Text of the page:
The world’s central bank umbrella body, the Bank for International Settlements (BIS), has urged major economies to forge ahead with forceful interest rate hikes despite the growing threat of recessions and currency market volatility.
The Switzerland-based BIS’ quarterly report acknowledged that both recession and debt risks were rising, but said that bringing soaring global inflation back down remained paramount.
“It is important to act in a timely and forceful way,” the head of the BIS’ Monetary and Economic Department, Claudio Borio, said. “Front-loading (of rate hikes) tends to reduce the likelihood of a hard landing.”
This week is expected to see another super-sized rate hike from the U.S. Federal Reserve, whose sharp moves this year have, alongside Russia’s invasion of Ukraine, already triggered widespread financial market turbulence.
Asked if there was a point at which central banks might go too far, Borio said that is the “1 billion, 3 billion, whatever number of billions you want to say, dollar question.”
What makes it particularly complex, he added, is that this is the first time since at least World War II when policymakers are trying to tackle soaring inflation at a time when debt crises are already breaking out and when serious worries exist about overpriced property markets.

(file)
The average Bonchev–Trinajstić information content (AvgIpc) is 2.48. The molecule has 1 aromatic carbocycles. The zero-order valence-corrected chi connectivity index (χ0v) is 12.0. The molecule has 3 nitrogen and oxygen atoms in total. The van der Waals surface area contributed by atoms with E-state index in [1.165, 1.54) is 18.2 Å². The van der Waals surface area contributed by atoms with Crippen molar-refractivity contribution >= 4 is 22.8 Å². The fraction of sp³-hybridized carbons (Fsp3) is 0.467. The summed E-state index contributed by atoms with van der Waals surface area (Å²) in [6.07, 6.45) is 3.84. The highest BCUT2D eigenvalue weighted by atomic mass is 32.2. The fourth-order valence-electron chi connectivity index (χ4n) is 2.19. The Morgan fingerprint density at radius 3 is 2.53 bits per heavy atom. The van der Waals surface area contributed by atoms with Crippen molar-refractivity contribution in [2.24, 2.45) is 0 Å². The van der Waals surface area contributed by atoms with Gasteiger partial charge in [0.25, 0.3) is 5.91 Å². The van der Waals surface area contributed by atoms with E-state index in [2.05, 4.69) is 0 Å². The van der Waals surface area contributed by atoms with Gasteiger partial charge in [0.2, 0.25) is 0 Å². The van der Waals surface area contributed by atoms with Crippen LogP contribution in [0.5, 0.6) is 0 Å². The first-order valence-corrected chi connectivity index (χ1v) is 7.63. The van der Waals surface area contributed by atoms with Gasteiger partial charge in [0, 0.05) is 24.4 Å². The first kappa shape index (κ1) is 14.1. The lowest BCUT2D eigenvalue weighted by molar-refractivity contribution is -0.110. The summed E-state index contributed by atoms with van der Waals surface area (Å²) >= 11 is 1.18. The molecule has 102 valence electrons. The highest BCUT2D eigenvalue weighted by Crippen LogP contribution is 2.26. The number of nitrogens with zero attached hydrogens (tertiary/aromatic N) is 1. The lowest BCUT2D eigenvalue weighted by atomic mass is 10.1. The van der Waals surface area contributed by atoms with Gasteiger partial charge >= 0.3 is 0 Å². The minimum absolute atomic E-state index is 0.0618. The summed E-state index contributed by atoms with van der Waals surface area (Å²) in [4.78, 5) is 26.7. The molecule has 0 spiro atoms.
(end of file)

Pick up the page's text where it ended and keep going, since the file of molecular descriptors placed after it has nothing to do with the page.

On top of that, growth forecasts have continued to be revised down whereas inflation forecasts have continued to rise.
“We know that the path is quite narrow,” Borio said. “Clearly if there was a risk of a recession before, the risk has increased.”
This year’s rapid rise in inflation, interest rates and energy prices has triggered one of the biggest ever sell-offs on financial markets.
Global stocks indicies are down more than 16% since January. The yen, the euro and most emerging economy currencies have been hammered, and yields on U.S. Treasury bonds, the benchmark of world borrowing markets, have surged to the highest since 2011.
A special section of the BIS’ report also pointed to the potential for further trouble ahead.
It warned that replacing Russian oil would be difficult given the limited spare capacity of other major producers and subdued investment in new projects.
That could lead to persistent price rises in oil-related goods while the leap in natural gas prices could have a large and protracted impact on electricity prices and provide a major headwind to industrial production.
Outside the United States, the surge in the dollar is adding to inflation problems and also piling pressure on lesser developed countries who have borrowed heavily in dollars but now struggle to pay the money back as their own currencies crater.
“This could put some further pressure to tighten monetary policy to prevent a big depreciation and could also induce, as an additional tool, foreign currency intervention as it has already in a number of countries,” Borio said.
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